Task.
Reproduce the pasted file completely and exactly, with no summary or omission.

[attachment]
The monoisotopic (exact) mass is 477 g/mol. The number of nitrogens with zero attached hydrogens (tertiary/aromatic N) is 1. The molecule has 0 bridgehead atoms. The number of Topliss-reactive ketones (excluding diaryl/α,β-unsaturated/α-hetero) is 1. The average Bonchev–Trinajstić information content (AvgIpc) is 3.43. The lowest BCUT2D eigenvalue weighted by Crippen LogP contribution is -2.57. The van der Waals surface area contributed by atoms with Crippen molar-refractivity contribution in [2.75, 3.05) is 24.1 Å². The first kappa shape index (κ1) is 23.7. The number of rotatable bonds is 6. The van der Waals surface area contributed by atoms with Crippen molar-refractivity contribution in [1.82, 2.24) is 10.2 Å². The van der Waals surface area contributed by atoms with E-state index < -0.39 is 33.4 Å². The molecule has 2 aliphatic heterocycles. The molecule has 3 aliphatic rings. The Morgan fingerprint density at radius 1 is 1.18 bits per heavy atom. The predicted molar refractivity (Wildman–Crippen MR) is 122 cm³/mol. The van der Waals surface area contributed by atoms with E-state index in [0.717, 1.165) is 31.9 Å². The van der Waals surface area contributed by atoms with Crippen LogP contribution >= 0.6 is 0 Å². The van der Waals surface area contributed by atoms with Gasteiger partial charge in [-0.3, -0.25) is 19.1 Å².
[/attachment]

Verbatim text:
The monoisotopic (exact) mass is 477 g/mol. The number of nitrogens with zero attached hydrogens (tertiary/aromatic N) is 1. The molecule has 0 bridgehead atoms. The number of Topliss-reactive ketones (excluding diaryl/α,β-unsaturated/α-hetero) is 1. The average Bonchev–Trinajstić information content (AvgIpc) is 3.43. The lowest BCUT2D eigenvalue weighted by Crippen LogP contribution is -2.57. The van der Waals surface area contributed by atoms with Crippen molar-refractivity contribution in [2.75, 3.05) is 24.1 Å². The first kappa shape index (κ1) is 23.7. The number of rotatable bonds is 6. The van der Waals surface area contributed by atoms with Crippen molar-refractivity contribution in [1.82, 2.24) is 10.2 Å². The van der Waals surface area contributed by atoms with E-state index < -0.39 is 33.4 Å². The molecule has 2 aliphatic heterocycles. The molecule has 3 aliphatic rings. The Morgan fingerprint density at radius 1 is 1.18 bits per heavy atom. The predicted molar refractivity (Wildman–Crippen MR) is 122 cm³/mol. The van der Waals surface area contributed by atoms with E-state index in [0.717, 1.165) is 31.9 Å². The van der Waals surface area contributed by atoms with Crippen LogP contribution >= 0.6 is 0 Å². The van der Waals surface area contributed by atoms with Gasteiger partial charge in [-0.3, -0.25) is 19.1 Å².